College is expensive — so expensive, in fact, that most college students can’t even find enough money to fund it without a creditworthy co-signer. According to a recent survey from LendEDU and FundingU, only 45 percent of students were able to finance their college education on their own in the 2017-18 academic year.
Even worse, the survey found that 51 percent of students who couldn’t finance it dropped out, and nearly 40 percent of affected students reduced their course hours. Unsurprisingly, 79 percent of those struggling believe this could (or will)
delay their graduation date.
Costs have skyrocketed for both public and private colleges. The average cost of tuition and fees for a public four-year college is more than $9,400 per year (for in-state students), and the cost for a private four-year degree exceeds $32,000. The cost of tuition has grown twice as fast as other consumer goods over the last four decades.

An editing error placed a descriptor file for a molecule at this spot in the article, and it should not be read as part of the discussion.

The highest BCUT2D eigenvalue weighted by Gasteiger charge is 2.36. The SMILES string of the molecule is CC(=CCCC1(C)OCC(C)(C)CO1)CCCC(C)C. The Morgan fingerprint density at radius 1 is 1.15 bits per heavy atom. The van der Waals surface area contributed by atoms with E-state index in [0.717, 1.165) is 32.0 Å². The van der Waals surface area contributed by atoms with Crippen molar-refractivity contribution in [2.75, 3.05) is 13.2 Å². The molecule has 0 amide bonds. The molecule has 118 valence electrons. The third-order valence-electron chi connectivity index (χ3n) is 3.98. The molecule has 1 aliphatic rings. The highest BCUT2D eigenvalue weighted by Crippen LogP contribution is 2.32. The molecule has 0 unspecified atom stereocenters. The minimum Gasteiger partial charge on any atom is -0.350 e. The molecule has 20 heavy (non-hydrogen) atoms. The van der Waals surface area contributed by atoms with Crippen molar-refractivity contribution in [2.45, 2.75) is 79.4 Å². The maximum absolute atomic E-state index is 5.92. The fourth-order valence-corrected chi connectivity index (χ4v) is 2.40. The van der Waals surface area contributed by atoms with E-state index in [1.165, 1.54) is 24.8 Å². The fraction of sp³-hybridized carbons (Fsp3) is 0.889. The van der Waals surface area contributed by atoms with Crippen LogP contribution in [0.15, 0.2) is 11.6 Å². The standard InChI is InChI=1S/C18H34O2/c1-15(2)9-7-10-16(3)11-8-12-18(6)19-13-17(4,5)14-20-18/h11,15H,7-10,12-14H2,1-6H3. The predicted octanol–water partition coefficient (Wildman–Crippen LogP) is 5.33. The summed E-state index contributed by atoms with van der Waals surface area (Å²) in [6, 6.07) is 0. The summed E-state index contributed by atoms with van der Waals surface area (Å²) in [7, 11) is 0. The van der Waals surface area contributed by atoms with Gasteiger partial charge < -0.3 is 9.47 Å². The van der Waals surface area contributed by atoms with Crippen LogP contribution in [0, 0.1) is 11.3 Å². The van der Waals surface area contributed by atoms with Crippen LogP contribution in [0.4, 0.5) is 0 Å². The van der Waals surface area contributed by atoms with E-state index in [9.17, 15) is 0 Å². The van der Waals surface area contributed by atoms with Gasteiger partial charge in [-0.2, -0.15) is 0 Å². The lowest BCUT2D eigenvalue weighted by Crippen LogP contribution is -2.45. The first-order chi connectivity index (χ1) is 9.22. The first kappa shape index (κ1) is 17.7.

Unfortunately, middle-class students tend to be hit the hardest by this phenomenon. Colleges tend to focus their financial aid dollars on low-income families, leaving middle-income students unable to meet the low-income cutoff for most financial aid programs at the college level and at the government level.
“The issue is that some colleges don’t want to pay for such investments by taking away aid from higher income students who enroll only because they are enticed with generous packages,” noted Arizona State University professor Jeffrey Selingo in an op-ed for the Washington Post. “For too many colleges, financial aid has become a recruitment and enrollment management tool rather than an affordability mechanism.”
Everyone is paying the price for this strategy, including taxpayers who foot the bill for financial aid. When students drop out, that investment essentially goes to waste and students are left scratching their heads about their future.
The cost of college is absurd. Unless administrators begin making some hard decisions about cutting costs, the middle class will ditch the college dream and find more lucrative paths to career success.
Brendan Pringle (@BrendanPringle) is a freelance journalist in California. He is a National Journalism Center graduate and formerly served as a development officer for Young America's Foundation at the Reagan Ranch.